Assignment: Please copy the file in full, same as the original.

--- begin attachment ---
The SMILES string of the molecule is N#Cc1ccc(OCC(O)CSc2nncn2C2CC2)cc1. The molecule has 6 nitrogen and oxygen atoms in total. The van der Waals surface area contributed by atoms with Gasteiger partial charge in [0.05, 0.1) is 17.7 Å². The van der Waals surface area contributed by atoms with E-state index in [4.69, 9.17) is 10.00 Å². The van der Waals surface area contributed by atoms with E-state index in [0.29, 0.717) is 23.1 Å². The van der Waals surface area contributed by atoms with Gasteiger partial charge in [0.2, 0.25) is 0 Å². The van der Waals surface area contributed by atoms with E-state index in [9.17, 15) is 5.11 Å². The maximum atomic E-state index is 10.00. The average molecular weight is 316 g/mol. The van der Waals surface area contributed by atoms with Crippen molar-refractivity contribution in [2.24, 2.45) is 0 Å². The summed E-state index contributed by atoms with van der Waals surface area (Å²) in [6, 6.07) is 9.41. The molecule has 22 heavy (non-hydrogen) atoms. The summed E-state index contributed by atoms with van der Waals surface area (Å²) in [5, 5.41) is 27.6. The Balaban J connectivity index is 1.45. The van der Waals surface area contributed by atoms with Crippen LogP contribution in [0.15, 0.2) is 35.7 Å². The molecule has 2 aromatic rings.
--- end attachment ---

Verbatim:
The SMILES string of the molecule is N#Cc1ccc(OCC(O)CSc2nncn2C2CC2)cc1. The molecule has 6 nitrogen and oxygen atoms in total. The van der Waals surface area contributed by atoms with Gasteiger partial charge in [0.05, 0.1) is 17.7 Å². The van der Waals surface area contributed by atoms with E-state index in [4.69, 9.17) is 10.00 Å². The van der Waals surface area contributed by atoms with E-state index in [0.29, 0.717) is 23.1 Å². The van der Waals surface area contributed by atoms with Gasteiger partial charge in [0.2, 0.25) is 0 Å². The van der Waals surface area contributed by atoms with E-state index in [9.17, 15) is 5.11 Å². The maximum atomic E-state index is 10.00. The average molecular weight is 316 g/mol. The van der Waals surface area contributed by atoms with Crippen molar-refractivity contribution in [2.24, 2.45) is 0 Å². The summed E-state index contributed by atoms with van der Waals surface area (Å²) in [6, 6.07) is 9.41. The molecule has 22 heavy (non-hydrogen) atoms. The summed E-state index contributed by atoms with van der Waals surface area (Å²) in [5, 5.41) is 27.6. The Balaban J connectivity index is 1.45. The van der Waals surface area contributed by atoms with Crippen LogP contribution in [0.15, 0.2) is 35.7 Å². The molecule has 2 aromatic rings.